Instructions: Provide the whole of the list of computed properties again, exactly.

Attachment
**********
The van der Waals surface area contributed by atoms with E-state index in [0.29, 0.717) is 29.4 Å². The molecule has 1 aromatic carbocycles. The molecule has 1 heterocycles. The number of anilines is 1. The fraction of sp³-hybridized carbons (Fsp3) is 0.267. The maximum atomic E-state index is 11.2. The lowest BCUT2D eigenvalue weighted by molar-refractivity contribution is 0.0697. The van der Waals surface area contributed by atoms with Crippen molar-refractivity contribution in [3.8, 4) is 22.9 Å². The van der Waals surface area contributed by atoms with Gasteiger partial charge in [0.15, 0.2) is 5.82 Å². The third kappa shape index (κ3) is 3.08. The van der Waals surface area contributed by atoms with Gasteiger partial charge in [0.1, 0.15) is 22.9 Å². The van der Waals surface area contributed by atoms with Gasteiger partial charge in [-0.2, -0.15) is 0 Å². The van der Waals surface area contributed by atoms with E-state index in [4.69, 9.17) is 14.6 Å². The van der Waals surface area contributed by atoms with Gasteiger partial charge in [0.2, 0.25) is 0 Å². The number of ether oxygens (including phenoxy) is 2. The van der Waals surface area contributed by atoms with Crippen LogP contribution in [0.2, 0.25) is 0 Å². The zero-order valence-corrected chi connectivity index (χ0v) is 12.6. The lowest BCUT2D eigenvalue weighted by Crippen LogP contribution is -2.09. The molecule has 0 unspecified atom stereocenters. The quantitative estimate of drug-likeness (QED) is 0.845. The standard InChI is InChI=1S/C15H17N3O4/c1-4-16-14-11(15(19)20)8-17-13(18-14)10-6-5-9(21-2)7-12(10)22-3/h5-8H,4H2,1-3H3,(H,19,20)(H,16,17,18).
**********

The van der Waals surface area contributed by atoms with E-state index in [0.29, 0.717) is 29.4 Å². The molecule has 1 aromatic carbocycles. The molecule has 1 heterocycles. The number of anilines is 1. The fraction of sp³-hybridized carbons (Fsp3) is 0.267. The maximum atomic E-state index is 11.2. The lowest BCUT2D eigenvalue weighted by molar-refractivity contribution is 0.0697. The van der Waals surface area contributed by atoms with Crippen molar-refractivity contribution in [3.8, 4) is 22.9 Å². The van der Waals surface area contributed by atoms with Gasteiger partial charge in [0.15, 0.2) is 5.82 Å². The third kappa shape index (κ3) is 3.08. The van der Waals surface area contributed by atoms with Gasteiger partial charge in [0.1, 0.15) is 22.9 Å². The van der Waals surface area contributed by atoms with Gasteiger partial charge in [-0.2, -0.15) is 0 Å². The van der Waals surface area contributed by atoms with E-state index in [4.69, 9.17) is 14.6 Å². The van der Waals surface area contributed by atoms with Gasteiger partial charge in [0.2, 0.25) is 0 Å². The number of ether oxygens (including phenoxy) is 2. The van der Waals surface area contributed by atoms with Crippen LogP contribution in [0.2, 0.25) is 0 Å². The zero-order valence-corrected chi connectivity index (χ0v) is 12.6. The lowest BCUT2D eigenvalue weighted by Crippen LogP contribution is -2.09. The molecule has 0 unspecified atom stereocenters. The quantitative estimate of drug-likeness (QED) is 0.845. The standard InChI is InChI=1S/C15H17N3O4/c1-4-16-14-11(15(19)20)8-17-13(18-14)10-6-5-9(21-2)7-12(10)22-3/h5-8H,4H2,1-3H3,(H,19,20)(H,16,17,18).